Tyler Technologies vs Daily Journal Corporation
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During their recent episode of the VALUE: After Hours Podcast, Taylor, Brewster, and Carlisle discussed Tyler Technologies, Inc. (NYSE:TYL) vs Daily Journal Corporation (NASDAQ:DJCO). Here’s an excerpt from the podcast:
NYSE:TYL vs NASDAQ:DJCO
Bill: No, it’s Tyler. They do a lot of the payment stuff for governments. I was reading Morningstar writing about them. I haven’t done deep work, but a lot of the government systems are so antiquated that the people that have been employed to keep them up are now retired and the skill set is not– they’re not replacing the skill set. You do own a major, major arms dealer of software to government. That seems to me to be a decent place to play. If it trades at a massive multiple, I get it. You’re not buying some energy company.
Jake: You can get that same thing at a lower multiple, and it’s your boy. [crosstalk]
Bill: No, it’s not even close. Those guys don’t have a clue what they’re doing in that space relative to Tyler, they just don’t, and they admit it. If they did, they’d be growing like a weed. Now, can they land that Australian deal? Maybe? Yeah. You’re telling me the Daily Journal is going to recruit talent against Tyler? That’s really the bet you want to come work for us in tech? What’s the quality of technician or engineer that’s going to go work at Daily Journal? At some point, it just doesn’t pass the smell test to me.
Jake: I guess it’s always a matter of how much are you paying to make that bet as well.
Bill: Yeah, but you can’t just buy shit and expect it to turn into flower. You got to have the players in place and you can’t be like, “Well, I paid shit multiple, so maybe if I get a flower out of–” Conjuring it in my mind because I worship Munger, that’s crazy. Munger would tell you that’s a terrible bet. He even said I wouldn’t buy the stock here. That’s his words, not mine. I’m not trying to be rude but they are older men, their competence is running a newspaper business that served the legal industry in runoff, and people are making a software bet on it. That’s fine if you want to play that game, but if it doesn’t work out, don’t act it wasn’t– whatever, it– [crosstalk] Yeah. If the bet is cheap, yeah, some shitty ass horse wins a race every once in a while, and you get paid out, but how often does that happen?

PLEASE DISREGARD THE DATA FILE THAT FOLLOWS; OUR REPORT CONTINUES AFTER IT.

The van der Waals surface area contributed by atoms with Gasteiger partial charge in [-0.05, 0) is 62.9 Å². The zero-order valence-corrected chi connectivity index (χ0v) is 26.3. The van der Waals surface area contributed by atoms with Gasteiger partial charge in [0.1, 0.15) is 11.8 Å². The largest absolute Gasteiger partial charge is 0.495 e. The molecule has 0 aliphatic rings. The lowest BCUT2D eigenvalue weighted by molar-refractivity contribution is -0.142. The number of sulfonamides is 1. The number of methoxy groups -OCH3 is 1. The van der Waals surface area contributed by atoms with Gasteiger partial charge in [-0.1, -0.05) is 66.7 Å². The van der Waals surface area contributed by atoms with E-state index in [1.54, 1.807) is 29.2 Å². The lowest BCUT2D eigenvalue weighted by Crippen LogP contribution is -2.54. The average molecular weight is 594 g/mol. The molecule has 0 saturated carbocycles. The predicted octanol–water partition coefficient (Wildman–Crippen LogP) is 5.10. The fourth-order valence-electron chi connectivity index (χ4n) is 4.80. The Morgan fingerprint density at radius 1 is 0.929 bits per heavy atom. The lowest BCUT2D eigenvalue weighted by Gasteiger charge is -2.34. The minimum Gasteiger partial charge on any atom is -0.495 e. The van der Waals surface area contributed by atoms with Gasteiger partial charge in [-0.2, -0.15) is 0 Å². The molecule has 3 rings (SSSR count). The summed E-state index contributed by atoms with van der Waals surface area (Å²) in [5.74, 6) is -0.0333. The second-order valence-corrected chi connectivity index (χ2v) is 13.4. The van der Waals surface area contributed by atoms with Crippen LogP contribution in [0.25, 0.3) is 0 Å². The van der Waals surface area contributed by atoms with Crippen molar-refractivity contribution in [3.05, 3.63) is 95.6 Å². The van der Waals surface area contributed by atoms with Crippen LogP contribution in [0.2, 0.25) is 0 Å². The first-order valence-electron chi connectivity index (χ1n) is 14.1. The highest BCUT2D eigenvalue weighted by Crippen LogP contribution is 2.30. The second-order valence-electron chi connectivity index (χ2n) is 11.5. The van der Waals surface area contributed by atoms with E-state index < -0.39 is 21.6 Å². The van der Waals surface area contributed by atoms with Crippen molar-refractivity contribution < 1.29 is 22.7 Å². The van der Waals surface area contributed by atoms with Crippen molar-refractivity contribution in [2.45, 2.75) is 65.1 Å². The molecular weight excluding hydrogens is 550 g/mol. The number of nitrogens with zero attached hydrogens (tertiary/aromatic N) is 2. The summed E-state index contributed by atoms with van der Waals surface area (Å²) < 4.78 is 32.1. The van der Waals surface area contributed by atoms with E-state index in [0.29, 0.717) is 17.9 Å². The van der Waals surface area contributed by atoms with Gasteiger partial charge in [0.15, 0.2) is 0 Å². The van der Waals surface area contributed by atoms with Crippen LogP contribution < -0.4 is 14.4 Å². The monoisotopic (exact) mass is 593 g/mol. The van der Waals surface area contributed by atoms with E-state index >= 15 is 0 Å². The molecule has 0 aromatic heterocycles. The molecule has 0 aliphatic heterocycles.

Tobias: You don’t have to back the one that’s 100 to 1. You can back the third or fourth horse at better odds.
Bill: Yeah, no doubt. I’m not saying that you have to play in that space. I’m just saying I don’t think Daily Journal objectively has a real shot to win in that space. I just don’t.
Tobias: I don’t know at all well enough. I’m just wondering if it has to win for it to be a worthwhile bet.
Bill: I don’t think that you can perpetually promise that a contract is coming that never comes. That doesn’t sound like winning to me. It’s been what, three years I’ve heard about this Australian deal?
Tobias: Well, the Aussies– [crosstalk]
Bill: Great, now you implement it. Then, how do you grow it? How does it expand? Where are you going to go into your next adjacency? Meanwhile, Tyler is an acquisition machine that that Charlie did talk shit about a couple years ago, and here, let’s see what the revenues have done since Charlie has said, “I wish all of our competitors were them.” Let’s pull it up. You guys can take the combo from here.
Bill: I’m pretty sure they grow at like 17% a year.
Tobias: Let me do my topic. There’s been quite a big move in the market. Tech’s come off quite materially. It’s probably technically in a– what do you–
Tobias: Correction, is that–
Tobias: Is that all it is?
Jake: I don’t know.
Tobias: I’d have thought more than– [crosstalk]
Jake: [crosstalk] -say that’s a– [crosstalk]
Tobias: Correction is 10%. What’s 20%? That’s a crash. That’s a bear market, okay. We’ve gone through correction, but we’re not in a bear for tech.
Jake: I guess. I don’t know. Is that right?
Bill: Certain of these names have gotten shellacked, man.
Tobias: Some of them have got. Yeah.
Bill: If you really think about Adobe, that’s sold off, I think like 20% or so, since I think it’s been over nine months. If you also include the business’s growth, that’s down 25%, 30%.
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Article by The Acquirer's Multiple